Just hook it to my veins. 21st Century Fox is licensing its fictional brand of lousy beer Duff to be distributed in Chile and only in Chile for now – but with plans to expand into other South American and European markets in the future, according to the Wall Street Journal. The cause of this move into IRL production a quarter century after the drink’s meta-inception is unlikely sounding enough to be a Simpsons first act.

Fox doesn’t seem to really want to sell Duff. Though it’s been available in small batches at Universal theme parks for years, the media company has resisted distribution in the real world for decades. While disputing the right of two Australian brewers to craft beer under the Duff moniker in 1996, Fox’s lawyers said that the company has “consistently refused” to add beer to its dizzyingly prolific merchandise line because it could be “detrimental to children.”

So, either Fox has gotten more evil or kids don’t watch The Simpsons anymore. Actually, both are likely true but the real reason the Duff brewery has been breathed into the real world like Homer at the end of “Treehouse of Horror VI” is that Fox was in jeopardy of losing legal control of the brand.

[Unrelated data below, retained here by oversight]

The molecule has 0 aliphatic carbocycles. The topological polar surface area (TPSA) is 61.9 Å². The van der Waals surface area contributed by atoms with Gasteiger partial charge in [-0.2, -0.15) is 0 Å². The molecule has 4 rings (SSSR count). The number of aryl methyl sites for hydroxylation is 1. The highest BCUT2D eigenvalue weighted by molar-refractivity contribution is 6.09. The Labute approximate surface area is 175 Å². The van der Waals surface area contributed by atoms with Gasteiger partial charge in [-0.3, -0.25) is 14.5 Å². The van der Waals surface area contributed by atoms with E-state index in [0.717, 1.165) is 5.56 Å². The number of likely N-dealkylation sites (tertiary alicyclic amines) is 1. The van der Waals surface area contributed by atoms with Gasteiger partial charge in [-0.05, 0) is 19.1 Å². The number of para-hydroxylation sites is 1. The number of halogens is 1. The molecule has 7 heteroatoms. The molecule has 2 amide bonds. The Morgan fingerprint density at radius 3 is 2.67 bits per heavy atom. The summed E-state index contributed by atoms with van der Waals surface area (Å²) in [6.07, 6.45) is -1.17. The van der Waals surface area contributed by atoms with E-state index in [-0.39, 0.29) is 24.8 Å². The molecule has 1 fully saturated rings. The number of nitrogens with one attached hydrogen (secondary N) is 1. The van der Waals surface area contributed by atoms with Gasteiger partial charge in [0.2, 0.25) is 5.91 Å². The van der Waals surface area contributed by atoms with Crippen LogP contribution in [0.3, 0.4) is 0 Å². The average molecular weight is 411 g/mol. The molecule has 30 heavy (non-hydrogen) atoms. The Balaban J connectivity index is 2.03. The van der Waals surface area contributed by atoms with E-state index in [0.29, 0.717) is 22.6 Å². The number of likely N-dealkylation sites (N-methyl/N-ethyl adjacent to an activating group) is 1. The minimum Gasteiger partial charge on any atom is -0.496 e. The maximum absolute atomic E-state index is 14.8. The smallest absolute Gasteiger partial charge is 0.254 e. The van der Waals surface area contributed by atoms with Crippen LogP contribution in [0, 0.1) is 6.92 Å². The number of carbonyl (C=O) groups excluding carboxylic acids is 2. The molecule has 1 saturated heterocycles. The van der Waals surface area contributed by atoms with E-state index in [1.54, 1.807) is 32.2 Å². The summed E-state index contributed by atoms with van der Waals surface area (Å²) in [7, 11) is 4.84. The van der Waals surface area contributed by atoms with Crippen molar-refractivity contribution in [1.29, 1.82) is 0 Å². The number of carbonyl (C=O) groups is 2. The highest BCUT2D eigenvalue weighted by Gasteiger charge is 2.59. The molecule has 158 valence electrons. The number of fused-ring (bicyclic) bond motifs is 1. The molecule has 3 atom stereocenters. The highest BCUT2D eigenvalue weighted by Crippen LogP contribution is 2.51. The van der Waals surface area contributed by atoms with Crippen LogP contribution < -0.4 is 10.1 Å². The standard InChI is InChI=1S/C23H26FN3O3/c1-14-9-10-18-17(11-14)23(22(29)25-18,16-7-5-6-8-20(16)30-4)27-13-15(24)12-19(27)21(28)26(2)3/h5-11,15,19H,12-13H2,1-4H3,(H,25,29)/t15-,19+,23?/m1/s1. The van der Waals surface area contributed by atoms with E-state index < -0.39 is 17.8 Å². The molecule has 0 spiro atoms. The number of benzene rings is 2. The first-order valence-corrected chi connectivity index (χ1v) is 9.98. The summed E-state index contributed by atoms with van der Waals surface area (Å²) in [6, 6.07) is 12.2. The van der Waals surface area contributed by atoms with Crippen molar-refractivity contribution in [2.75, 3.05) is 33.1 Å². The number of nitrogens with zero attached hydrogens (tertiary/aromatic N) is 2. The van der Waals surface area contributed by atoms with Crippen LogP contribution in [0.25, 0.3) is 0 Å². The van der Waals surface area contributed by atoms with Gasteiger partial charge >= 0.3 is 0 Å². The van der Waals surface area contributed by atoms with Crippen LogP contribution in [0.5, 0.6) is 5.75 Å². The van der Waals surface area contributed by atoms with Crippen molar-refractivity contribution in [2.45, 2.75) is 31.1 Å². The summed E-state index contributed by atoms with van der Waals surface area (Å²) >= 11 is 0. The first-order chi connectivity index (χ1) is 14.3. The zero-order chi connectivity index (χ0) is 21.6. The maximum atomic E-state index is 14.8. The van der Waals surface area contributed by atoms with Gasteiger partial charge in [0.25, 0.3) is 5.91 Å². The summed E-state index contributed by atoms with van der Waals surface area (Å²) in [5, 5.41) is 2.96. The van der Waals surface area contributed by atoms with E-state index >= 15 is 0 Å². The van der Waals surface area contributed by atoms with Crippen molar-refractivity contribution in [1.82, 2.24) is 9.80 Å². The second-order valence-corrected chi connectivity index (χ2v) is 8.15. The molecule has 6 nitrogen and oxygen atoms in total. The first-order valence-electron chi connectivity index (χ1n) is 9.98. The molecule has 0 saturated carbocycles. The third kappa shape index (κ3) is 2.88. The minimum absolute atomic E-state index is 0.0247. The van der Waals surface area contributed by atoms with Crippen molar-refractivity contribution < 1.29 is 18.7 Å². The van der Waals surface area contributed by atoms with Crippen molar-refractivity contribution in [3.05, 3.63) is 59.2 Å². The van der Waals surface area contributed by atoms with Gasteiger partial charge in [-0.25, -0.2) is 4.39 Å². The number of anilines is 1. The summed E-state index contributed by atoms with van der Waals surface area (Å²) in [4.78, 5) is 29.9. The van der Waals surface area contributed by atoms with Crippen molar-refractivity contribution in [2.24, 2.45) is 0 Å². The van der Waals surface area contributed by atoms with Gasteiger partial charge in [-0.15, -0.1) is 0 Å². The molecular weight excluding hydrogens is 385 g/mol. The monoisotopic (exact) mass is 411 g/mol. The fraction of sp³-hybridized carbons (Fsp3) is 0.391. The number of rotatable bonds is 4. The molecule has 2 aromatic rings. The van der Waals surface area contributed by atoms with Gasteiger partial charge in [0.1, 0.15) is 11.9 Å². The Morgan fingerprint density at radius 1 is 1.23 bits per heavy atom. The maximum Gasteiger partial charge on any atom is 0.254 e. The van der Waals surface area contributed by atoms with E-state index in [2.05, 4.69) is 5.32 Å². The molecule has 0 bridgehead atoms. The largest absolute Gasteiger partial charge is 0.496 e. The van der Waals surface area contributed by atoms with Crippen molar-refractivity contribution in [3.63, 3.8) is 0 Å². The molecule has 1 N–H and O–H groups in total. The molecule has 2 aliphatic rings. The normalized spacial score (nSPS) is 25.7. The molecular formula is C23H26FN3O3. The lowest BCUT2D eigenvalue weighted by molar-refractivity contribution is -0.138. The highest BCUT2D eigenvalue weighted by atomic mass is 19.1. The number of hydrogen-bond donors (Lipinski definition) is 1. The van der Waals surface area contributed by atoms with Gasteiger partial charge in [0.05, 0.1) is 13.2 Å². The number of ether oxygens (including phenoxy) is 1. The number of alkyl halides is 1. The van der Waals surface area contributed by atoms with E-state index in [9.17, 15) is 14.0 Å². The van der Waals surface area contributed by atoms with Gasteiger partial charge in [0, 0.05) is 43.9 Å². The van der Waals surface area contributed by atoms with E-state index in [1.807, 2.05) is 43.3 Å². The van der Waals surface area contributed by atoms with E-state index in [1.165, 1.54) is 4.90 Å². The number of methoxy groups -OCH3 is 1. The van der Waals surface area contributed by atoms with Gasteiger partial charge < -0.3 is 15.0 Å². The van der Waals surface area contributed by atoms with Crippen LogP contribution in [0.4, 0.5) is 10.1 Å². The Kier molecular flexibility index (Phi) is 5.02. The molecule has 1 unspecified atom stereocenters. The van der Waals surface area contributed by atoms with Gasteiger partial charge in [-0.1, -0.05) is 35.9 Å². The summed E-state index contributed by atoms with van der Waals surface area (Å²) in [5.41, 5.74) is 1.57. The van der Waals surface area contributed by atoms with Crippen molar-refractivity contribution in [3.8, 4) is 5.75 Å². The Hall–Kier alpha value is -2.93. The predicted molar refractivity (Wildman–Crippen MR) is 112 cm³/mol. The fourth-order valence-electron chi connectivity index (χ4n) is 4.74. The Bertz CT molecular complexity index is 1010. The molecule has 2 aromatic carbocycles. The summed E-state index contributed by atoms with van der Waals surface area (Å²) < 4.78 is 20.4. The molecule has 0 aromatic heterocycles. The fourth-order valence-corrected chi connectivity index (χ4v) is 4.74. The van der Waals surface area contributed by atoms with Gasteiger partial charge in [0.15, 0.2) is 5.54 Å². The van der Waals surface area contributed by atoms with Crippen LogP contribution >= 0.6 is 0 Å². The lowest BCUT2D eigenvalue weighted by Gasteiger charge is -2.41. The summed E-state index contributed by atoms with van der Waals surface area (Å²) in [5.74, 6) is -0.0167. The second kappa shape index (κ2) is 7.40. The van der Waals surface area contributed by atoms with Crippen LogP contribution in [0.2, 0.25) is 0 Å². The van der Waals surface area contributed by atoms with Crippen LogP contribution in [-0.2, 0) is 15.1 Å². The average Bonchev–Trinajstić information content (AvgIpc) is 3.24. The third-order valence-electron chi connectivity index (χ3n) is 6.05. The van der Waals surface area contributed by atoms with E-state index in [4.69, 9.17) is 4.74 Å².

Chilean brewers have been putting Duff Beer into the tummies of their countrymen for years without permission from Fox. An intellectual property complaint was filed and much Duff was seized, but Fox’s control of the Duff name was still tenuous.

Ariel Casarin, a Chilean associate producer who has written previously about Fox’s intellectual property claim, told WSJ that fictional products don’t necessarily have the same protection as real world ones. “Because the product did not in fact exist, the argument goes that Fox cannot claim trademark on it,” Casarin said. Once Fox starts actually selling Duff in Chile, it has a more open-and-shut claim to the brand.

So, what’s Duff taste like? We’d imagine something like a pissed-in PBR, but that’s not exactly how head of Fox’s product division Jeffrey Godsick describes it. “It’s a premium lager,” he said. “It’s got a very good balance of flavor and refreshment to it. It’s fairly deep golden in color. It’s got a hint of fruit to it. It’s got a caramel aromatic to it,” Godsick continued in what definitely sounds like he was just reaching for random adjectives and doing a fair job of stringing them together.

Will we ever see this fruity caramel premium lager on American shelves? “I think there’s potential to have Duff everywhere in the world,” said Godsick. Cool. But I’d rather have a Flaming Moe.

 

Image via FireBox

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